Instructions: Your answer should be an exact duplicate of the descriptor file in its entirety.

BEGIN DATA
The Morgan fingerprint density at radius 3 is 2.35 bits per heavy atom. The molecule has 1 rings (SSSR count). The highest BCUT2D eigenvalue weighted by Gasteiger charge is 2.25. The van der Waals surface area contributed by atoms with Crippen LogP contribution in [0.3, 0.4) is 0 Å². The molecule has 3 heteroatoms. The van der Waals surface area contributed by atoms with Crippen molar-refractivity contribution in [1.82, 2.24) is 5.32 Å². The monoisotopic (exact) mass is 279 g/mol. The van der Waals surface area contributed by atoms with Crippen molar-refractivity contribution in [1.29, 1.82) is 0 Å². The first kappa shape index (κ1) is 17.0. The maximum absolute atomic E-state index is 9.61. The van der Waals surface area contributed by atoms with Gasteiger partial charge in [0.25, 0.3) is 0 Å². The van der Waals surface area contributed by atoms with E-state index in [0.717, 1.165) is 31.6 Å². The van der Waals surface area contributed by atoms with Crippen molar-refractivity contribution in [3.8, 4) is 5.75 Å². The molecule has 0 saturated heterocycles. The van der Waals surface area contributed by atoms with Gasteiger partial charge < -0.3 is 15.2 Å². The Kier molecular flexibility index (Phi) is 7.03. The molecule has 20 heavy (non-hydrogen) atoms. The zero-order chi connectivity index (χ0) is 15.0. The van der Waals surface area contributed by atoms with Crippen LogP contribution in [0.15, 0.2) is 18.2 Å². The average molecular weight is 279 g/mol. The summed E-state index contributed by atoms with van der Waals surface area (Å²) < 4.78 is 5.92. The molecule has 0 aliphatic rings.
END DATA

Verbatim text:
The Morgan fingerprint density at radius 3 is 2.35 bits per heavy atom. The molecule has 1 rings (SSSR count). The highest BCUT2D eigenvalue weighted by Gasteiger charge is 2.25. The van der Waals surface area contributed by atoms with Crippen LogP contribution in [0.3, 0.4) is 0 Å². The molecule has 3 heteroatoms. The van der Waals surface area contributed by atoms with Crippen molar-refractivity contribution in [1.82, 2.24) is 5.32 Å². The monoisotopic (exact) mass is 279 g/mol. The van der Waals surface area contributed by atoms with Crippen molar-refractivity contribution in [1.29, 1.82) is 0 Å². The first kappa shape index (κ1) is 17.0. The maximum absolute atomic E-state index is 9.61. The van der Waals surface area contributed by atoms with Gasteiger partial charge in [0.25, 0.3) is 0 Å². The van der Waals surface area contributed by atoms with E-state index in [0.717, 1.165) is 31.6 Å². The van der Waals surface area contributed by atoms with Crippen molar-refractivity contribution in [3.8, 4) is 5.75 Å². The molecule has 0 saturated heterocycles. The van der Waals surface area contributed by atoms with Gasteiger partial charge < -0.3 is 15.2 Å². The Kier molecular flexibility index (Phi) is 7.03. The molecule has 20 heavy (non-hydrogen) atoms. The zero-order chi connectivity index (χ0) is 15.0. The van der Waals surface area contributed by atoms with Crippen LogP contribution in [0.15, 0.2) is 18.2 Å². The average molecular weight is 279 g/mol. The summed E-state index contributed by atoms with van der Waals surface area (Å²) < 4.78 is 5.92. The molecule has 0 aliphatic rings.